18.3 Founding populations for conservation breeding programs.

18.4 Genetic drift in captive populations.

18.5 Natural selection and adaptation to captivity.

18.6 Genetic management of conservation breeding programs.

18.7 Supportive breeding.

18.8 Reintroductions and translocations.

Guest Box 18 by J. V. Briskie: Effects of population bottlenecks on introduced species of birds.

19 Invasive Species.

19.1 Why are invasive species so successful?.

19.2 Genetic analysis of introduced species.

19.3 Establishment and spread of invasive species.

19.4 Hybridization as a stimulus for invasiveness.

19.5 Eradication, management, and control.

Guest Box 19 by J. L. Maron: Rapid adaptation of invasive populations of St John’s Wort.

20 Forensic and Management Applications of Genetic Identification.

20.1 Species identification.

20.2 Individual identification and probability of identity.

20.3 Parentage testing.

20.4 Sex identification.

20.5 Population assignment.

20.6 Population composition analysis.

Guest Box 20 by L. P. Waits: Microsatellite DNA genotyping identifies problem bear and cubs.

Glossary.

Appendix: Probability and Statistics.

Guest Box A by J. F. Crow: Is mathematics necessary?.

References.

Index

Read More Show Less

Customer Reviews

Be the first to write a review
( 0 )
Rating Distribution

5 Star

(0)

4 Star

(0)

3 Star

(0)

2 Star

(0)

1 Star

(0)

Your Rating:

Your Name: Create a Pen Name or

Barnes & Noble.com Review Rules

Our reader reviews allow you to share your comments on titles you liked, or didn't, with others. By submitting an online review, you are representing to Barnes & Noble.com that all information contained in your review is original and accurate in all respects, and that the submission of such content by you and the posting of such content by Barnes & Noble.com does not and will not violate the rights of any third party. Please follow the rules below to help ensure that your review can be posted.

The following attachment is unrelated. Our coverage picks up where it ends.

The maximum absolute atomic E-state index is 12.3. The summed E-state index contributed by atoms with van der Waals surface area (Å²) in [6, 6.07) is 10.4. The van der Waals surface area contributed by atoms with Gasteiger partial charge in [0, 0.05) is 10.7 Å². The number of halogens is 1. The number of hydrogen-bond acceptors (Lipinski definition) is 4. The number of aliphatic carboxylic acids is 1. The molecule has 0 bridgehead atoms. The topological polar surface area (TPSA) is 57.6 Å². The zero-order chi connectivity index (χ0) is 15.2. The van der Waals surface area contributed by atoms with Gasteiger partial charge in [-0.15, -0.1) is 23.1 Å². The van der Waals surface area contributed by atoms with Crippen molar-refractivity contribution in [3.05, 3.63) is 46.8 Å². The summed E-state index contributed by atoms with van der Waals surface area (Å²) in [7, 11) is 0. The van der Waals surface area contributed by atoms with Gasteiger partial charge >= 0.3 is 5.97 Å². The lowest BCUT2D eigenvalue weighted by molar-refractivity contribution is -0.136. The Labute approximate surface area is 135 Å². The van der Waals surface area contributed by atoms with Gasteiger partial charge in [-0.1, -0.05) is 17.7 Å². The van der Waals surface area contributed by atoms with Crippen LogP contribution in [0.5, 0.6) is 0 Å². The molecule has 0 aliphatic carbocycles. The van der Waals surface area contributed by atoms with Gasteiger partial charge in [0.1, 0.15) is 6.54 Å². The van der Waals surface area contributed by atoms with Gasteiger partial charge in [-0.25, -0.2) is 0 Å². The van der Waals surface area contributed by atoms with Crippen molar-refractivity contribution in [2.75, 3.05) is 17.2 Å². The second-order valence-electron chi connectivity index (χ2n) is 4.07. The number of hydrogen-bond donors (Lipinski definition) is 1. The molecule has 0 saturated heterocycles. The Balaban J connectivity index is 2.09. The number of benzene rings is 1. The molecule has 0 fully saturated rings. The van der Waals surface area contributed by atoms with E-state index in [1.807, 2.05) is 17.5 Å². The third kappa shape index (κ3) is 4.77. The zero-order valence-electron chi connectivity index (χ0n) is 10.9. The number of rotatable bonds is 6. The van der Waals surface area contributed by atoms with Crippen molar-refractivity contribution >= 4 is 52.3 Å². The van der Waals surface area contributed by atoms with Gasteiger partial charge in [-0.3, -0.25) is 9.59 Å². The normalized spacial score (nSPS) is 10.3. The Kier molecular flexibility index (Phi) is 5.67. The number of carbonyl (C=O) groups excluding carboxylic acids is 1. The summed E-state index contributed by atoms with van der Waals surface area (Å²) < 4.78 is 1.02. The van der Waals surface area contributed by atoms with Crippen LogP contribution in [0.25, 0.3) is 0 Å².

Reviews by Our Customers Under the Age of 13

We highly value and respect everyone's opinion concerning the titles we offer. However, we cannot allow persons under the age of 13 to have accounts at BN.com or to post customer reviews. Please see our Terms of Use for more details.

What to exclude from your review:

Please do not write about reviews, commentary, or information posted on the product page. If you see any errors in the information on the product page, please send us an email.

Reviews should not contain any of the following:

  • - HTML tags, profanity, obscenities, vulgarities, or comments that defame anyone
  • - Time-sensitive information such as tour dates, signings, lectures, etc.
  • - Single-word reviews. Other people will read your review to discover why you liked or didn't like the title. Be descriptive.
  • - Comments focusing on the author or that may ruin the ending for others
  • - Phone numbers, addresses, URLs
  • - Pricing and availability information or alternative ordering information
  • - Advertisements or commercial solicitation

Reminder:

  • - By submitting a review, you grant to Barnes & Noble.com and its sublicensees the royalty-free, perpetual, irrevocable right and license to use the review in accordance with the Barnes & Noble.com Terms of Use.
  • - Barnes & Noble.com reserves the right not to post any review -- particularly those that do not follow the terms and conditions of these Rules. Barnes & Noble.com also reserves the right to remove any review at any time without notice.
  • - See Terms of Use for other conditions and disclaimers.
Search for Products You'd Like to Recommend

Recommend other products that relate to your review. Just search for them below and share!

Create a Pen Name

Your Pen Name is your unique identity on BN.com. It will appear on the reviews you write and other website activities. Your Pen Name cannot be edited, changed or deleted once submitted.

 
Your Pen Name can be any combination of alphanumeric characters (plus - and _), and must be at least two characters long.

Continue Anonymously

    If you find inappropriate content, please report it to Barnes & Noble
    Why is this product inappropriate?
    Comments (optional)